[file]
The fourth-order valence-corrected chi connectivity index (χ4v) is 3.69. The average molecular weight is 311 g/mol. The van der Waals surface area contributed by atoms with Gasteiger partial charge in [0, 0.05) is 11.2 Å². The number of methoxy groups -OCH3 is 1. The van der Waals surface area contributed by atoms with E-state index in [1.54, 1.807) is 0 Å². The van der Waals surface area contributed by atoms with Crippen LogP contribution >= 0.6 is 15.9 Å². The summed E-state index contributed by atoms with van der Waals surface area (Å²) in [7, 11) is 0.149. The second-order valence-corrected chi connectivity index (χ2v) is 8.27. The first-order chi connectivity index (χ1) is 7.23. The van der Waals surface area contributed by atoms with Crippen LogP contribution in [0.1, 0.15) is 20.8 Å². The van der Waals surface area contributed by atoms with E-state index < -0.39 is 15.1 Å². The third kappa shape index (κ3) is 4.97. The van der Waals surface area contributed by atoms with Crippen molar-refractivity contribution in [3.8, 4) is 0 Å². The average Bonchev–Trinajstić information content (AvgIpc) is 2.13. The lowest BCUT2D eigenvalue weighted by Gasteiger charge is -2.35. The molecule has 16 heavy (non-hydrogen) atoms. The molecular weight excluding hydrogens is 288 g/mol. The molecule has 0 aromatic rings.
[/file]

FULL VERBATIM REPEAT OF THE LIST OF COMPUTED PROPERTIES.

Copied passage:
The fourth-order valence-corrected chi connectivity index (χ4v) is 3.69. The average molecular weight is 311 g/mol. The van der Waals surface area contributed by atoms with Gasteiger partial charge in [0, 0.05) is 11.2 Å². The number of methoxy groups -OCH3 is 1. The van der Waals surface area contributed by atoms with E-state index in [1.54, 1.807) is 0 Å². The van der Waals surface area contributed by atoms with Crippen LogP contribution >= 0.6 is 15.9 Å². The summed E-state index contributed by atoms with van der Waals surface area (Å²) in [7, 11) is 0.149. The second-order valence-corrected chi connectivity index (χ2v) is 8.27. The first-order chi connectivity index (χ1) is 7.23. The van der Waals surface area contributed by atoms with Crippen LogP contribution in [0.1, 0.15) is 20.8 Å². The van der Waals surface area contributed by atoms with E-state index < -0.39 is 15.1 Å². The third kappa shape index (κ3) is 4.97. The van der Waals surface area contributed by atoms with Crippen molar-refractivity contribution in [3.8, 4) is 0 Å². The average Bonchev–Trinajstić information content (AvgIpc) is 2.13. The lowest BCUT2D eigenvalue weighted by Gasteiger charge is -2.35. The molecule has 16 heavy (non-hydrogen) atoms. The molecular weight excluding hydrogens is 288 g/mol. The molecule has 0 aromatic rings.